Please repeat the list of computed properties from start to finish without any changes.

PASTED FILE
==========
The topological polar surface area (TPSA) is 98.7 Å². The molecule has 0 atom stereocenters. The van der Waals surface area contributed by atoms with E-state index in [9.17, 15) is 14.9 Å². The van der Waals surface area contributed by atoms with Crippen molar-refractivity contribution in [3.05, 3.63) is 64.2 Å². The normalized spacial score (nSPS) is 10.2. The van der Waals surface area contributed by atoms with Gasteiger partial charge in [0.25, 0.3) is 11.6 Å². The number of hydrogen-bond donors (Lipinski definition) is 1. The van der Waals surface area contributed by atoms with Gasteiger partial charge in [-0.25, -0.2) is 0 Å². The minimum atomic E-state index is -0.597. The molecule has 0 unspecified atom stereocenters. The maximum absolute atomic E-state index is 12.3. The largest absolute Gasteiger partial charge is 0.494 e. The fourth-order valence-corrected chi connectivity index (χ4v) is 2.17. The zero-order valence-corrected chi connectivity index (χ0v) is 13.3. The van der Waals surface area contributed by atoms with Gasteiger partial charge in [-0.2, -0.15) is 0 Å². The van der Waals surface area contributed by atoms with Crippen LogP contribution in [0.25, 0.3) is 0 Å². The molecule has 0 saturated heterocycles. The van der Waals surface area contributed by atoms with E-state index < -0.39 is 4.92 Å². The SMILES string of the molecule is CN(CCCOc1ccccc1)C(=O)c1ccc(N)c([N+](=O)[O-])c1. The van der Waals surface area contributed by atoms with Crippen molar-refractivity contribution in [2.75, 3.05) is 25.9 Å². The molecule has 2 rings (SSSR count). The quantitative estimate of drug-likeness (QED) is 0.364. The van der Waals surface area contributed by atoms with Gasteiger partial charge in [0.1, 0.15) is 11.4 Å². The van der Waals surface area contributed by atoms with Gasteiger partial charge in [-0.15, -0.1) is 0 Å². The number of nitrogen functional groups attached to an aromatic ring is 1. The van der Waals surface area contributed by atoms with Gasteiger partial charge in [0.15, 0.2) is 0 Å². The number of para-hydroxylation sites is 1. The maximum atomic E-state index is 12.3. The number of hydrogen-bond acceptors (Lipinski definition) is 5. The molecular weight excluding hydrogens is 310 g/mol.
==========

The topological polar surface area (TPSA) is 98.7 Å². The molecule has 0 atom stereocenters. The van der Waals surface area contributed by atoms with E-state index in [9.17, 15) is 14.9 Å². The van der Waals surface area contributed by atoms with Crippen molar-refractivity contribution in [3.05, 3.63) is 64.2 Å². The normalized spacial score (nSPS) is 10.2. The van der Waals surface area contributed by atoms with Gasteiger partial charge in [0.25, 0.3) is 11.6 Å². The number of hydrogen-bond donors (Lipinski definition) is 1. The van der Waals surface area contributed by atoms with Gasteiger partial charge in [-0.25, -0.2) is 0 Å². The minimum atomic E-state index is -0.597. The molecule has 0 unspecified atom stereocenters. The maximum absolute atomic E-state index is 12.3. The largest absolute Gasteiger partial charge is 0.494 e. The fourth-order valence-corrected chi connectivity index (χ4v) is 2.17. The zero-order valence-corrected chi connectivity index (χ0v) is 13.3. The van der Waals surface area contributed by atoms with Gasteiger partial charge in [-0.2, -0.15) is 0 Å². The van der Waals surface area contributed by atoms with Crippen LogP contribution in [0.25, 0.3) is 0 Å². The molecule has 0 saturated heterocycles. The van der Waals surface area contributed by atoms with E-state index < -0.39 is 4.92 Å². The SMILES string of the molecule is CN(CCCOc1ccccc1)C(=O)c1ccc(N)c([N+](=O)[O-])c1. The van der Waals surface area contributed by atoms with Crippen molar-refractivity contribution in [2.75, 3.05) is 25.9 Å². The molecule has 2 rings (SSSR count). The quantitative estimate of drug-likeness (QED) is 0.364. The van der Waals surface area contributed by atoms with Gasteiger partial charge in [0.1, 0.15) is 11.4 Å². The van der Waals surface area contributed by atoms with Gasteiger partial charge in [-0.15, -0.1) is 0 Å². The number of nitrogen functional groups attached to an aromatic ring is 1. The van der Waals surface area contributed by atoms with Gasteiger partial charge in [0.15, 0.2) is 0 Å². The number of para-hydroxylation sites is 1. The maximum atomic E-state index is 12.3. The number of hydrogen-bond acceptors (Lipinski definition) is 5. The molecular weight excluding hydrogens is 310 g/mol.